Filling in a DBS application form may seem complicated – but in reality it’s a simple process.
It always helps to prepare in advance, so in this blog we’ll go over what information you’ll need to provide to complete the DBS application form.
The different levels of DBS Check
There are three different levels of DBS Check available: Basic, Standard and Enhanced.
Each level reveals different criminal record information. Standard and Enhanced Checks can only be carried out by employers – you can’t apply for these types of check as an individual.
To have a Standard or Enhanced Check, your job or volunteer role must meet specific eligibility criteria.
Basic Checks are available to anyone aged 16 or over. You can apply for a Basic Check yourself, although employers can also apply on your behalf.
In all cases, you’ll need to provide the following information on the DBS application form:
Names and any name changes
You will need to provide your full name – including any middle names.
You’ll also need to provide any other names you’ve ever been known by. This includes any changes to your middle name.
Some online applications may only have sections for a forename and surname. If this is the case, include your middle name in the ‘forename’ section.
All the names you provide will be checked on the Police National Computer, so it’s important you declare all your names correctly.
Date of Birth
The DBS application form will ask you for your date of birth. As with all the information you provide, check and double check you’ve got it right.
This includes your birth nationality as well as any changes in nationality – for example, if you qualified for citizenship of another country in addition to or instead of your birth nationality.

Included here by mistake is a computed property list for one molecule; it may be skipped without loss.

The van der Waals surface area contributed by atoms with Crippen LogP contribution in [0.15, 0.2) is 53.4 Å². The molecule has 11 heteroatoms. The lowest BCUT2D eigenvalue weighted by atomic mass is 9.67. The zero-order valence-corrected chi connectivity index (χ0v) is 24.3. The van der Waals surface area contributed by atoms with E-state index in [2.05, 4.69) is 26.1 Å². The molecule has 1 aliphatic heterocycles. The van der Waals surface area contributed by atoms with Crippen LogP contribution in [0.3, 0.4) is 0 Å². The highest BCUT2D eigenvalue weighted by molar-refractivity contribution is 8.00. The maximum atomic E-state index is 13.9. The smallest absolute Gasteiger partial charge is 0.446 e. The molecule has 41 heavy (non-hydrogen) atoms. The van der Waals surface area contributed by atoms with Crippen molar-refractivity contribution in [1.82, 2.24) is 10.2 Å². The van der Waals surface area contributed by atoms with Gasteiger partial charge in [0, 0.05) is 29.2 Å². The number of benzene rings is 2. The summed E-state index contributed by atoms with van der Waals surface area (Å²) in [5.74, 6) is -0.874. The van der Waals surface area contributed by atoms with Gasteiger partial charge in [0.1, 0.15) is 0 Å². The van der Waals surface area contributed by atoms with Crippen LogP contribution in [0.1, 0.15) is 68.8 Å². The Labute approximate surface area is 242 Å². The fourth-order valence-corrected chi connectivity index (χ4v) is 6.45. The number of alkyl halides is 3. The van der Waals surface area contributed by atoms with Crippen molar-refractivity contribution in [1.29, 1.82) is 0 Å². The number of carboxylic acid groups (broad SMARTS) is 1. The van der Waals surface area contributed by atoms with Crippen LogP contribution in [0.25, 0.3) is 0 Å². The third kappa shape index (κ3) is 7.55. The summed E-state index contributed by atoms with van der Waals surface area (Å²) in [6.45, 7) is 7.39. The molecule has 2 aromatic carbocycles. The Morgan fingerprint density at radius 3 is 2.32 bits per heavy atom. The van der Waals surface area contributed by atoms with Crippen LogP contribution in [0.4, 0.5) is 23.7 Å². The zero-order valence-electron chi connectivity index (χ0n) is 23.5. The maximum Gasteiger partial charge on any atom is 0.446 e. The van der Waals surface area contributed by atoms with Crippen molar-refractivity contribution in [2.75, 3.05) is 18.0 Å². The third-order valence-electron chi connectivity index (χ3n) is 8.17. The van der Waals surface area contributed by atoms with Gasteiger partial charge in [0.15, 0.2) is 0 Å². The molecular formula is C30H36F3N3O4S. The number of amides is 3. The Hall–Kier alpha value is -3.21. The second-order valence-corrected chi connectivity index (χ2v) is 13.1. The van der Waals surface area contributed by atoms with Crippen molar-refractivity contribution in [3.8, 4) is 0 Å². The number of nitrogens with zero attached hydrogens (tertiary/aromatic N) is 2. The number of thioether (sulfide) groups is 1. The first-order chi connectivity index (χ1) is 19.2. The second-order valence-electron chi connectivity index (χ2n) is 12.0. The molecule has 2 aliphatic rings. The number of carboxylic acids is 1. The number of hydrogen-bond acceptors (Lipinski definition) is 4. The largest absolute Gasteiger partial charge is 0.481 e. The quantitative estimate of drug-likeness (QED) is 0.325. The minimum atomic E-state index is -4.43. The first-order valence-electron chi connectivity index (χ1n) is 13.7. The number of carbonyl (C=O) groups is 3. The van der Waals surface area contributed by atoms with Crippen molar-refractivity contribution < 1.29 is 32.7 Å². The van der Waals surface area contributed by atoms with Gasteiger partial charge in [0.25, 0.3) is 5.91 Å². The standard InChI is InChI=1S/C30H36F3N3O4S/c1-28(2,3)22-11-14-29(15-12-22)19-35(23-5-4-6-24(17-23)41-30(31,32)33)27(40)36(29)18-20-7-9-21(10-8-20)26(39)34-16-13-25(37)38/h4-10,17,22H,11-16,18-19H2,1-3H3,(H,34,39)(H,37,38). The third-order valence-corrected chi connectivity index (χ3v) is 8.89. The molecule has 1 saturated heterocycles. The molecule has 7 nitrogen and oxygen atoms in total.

Town and country of birth
You’ll need to provide both the town and country you were born in. As always, make sure everything is spelt correctly – any mistakes could mean your application gets delayed.
The DBS application form will also ask you for your gender.
The DBS offers a confidential checking service for transgender applicants, known as the sensitive applications route. This is available for all levels of DBS Check.
This gives transgender applicants the choice to not have any gender or name information disclosed on their DBS certificate that could reveal their previous identity to their employer.
Five-year address history
You should provide a full and complete five-year address history. This needs to include all addresses you’ve lived at in the last five years.
All your addresses need to have accurate ‘from’ and ‘to’ dates, and there shouldn’t be any gaps between addresses.
If your address history isn’t straightforward, you may need to follow the DBS ‘unusual addresses’ guidance.
There are lots of reasons your address history may be ‘unusual’. For example, you may:
- Have no fixed address
- Live in a refuge or sheltered accommodation
- Have been in prison
- Have lived overseas
- Be a student who lives away from home during term time
We’ve written a whole blog post on unusual addresses – check it out here.
Whether you’re having a Basic, Standard or Enhanced Check your employer will carry out an ID check to make sure you are who you say you are.
To complete the ID check, you’ll need to provide your employer with some documents that prove your identity and address.
The documents you provide will depend on your circumstances, but together they must show your name, date of birth and address. They should be current, valid and original documents – not photocopies.
For more information about what documents you’ll need to provide, check out our blog post on the subject.
Filling in the DBS application form – we’ve got you covered!
We hope our blog post has given you a helping hand in completing your DBS application form.
Mistakes on forms are one of the main reasons why DBS applications get delayed, so make sure all the information you provide is complete and accurate.
If you have any more questions, please don’t hesitate to drop us a line – we’re always happy to help out.